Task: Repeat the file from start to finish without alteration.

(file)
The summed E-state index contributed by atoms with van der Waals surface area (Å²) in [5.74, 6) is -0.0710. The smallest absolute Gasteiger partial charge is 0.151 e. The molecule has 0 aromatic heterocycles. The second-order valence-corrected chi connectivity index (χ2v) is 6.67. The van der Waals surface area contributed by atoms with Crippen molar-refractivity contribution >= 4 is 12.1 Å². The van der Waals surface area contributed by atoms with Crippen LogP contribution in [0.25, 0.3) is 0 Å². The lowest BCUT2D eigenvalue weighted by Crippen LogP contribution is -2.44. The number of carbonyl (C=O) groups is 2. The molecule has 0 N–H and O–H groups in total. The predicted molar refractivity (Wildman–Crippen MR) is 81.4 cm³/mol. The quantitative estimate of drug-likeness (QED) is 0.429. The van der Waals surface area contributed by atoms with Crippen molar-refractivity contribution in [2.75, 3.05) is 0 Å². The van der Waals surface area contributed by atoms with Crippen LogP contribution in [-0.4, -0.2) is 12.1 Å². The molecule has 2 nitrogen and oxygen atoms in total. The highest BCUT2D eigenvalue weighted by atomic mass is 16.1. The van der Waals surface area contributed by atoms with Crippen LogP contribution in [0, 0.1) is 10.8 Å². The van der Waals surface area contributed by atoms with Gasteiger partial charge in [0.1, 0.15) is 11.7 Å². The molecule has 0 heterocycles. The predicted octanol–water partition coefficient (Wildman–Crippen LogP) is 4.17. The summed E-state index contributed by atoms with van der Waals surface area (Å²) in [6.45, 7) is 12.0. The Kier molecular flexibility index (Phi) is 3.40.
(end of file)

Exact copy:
The summed E-state index contributed by atoms with van der Waals surface area (Å²) in [5.74, 6) is -0.0710. The smallest absolute Gasteiger partial charge is 0.151 e. The molecule has 0 aromatic heterocycles. The second-order valence-corrected chi connectivity index (χ2v) is 6.67. The van der Waals surface area contributed by atoms with Crippen molar-refractivity contribution >= 4 is 12.1 Å². The van der Waals surface area contributed by atoms with Crippen LogP contribution in [0.25, 0.3) is 0 Å². The lowest BCUT2D eigenvalue weighted by Crippen LogP contribution is -2.44. The number of carbonyl (C=O) groups is 2. The molecule has 0 N–H and O–H groups in total. The predicted molar refractivity (Wildman–Crippen MR) is 81.4 cm³/mol. The quantitative estimate of drug-likeness (QED) is 0.429. The van der Waals surface area contributed by atoms with Crippen molar-refractivity contribution in [2.75, 3.05) is 0 Å². The van der Waals surface area contributed by atoms with Crippen LogP contribution in [-0.4, -0.2) is 12.1 Å². The molecule has 2 nitrogen and oxygen atoms in total. The highest BCUT2D eigenvalue weighted by atomic mass is 16.1. The van der Waals surface area contributed by atoms with Crippen LogP contribution in [0, 0.1) is 10.8 Å². The van der Waals surface area contributed by atoms with Gasteiger partial charge in [0.1, 0.15) is 11.7 Å². The molecule has 0 heterocycles. The predicted octanol–water partition coefficient (Wildman–Crippen LogP) is 4.17. The summed E-state index contributed by atoms with van der Waals surface area (Å²) in [6.45, 7) is 12.0. The Kier molecular flexibility index (Phi) is 3.40.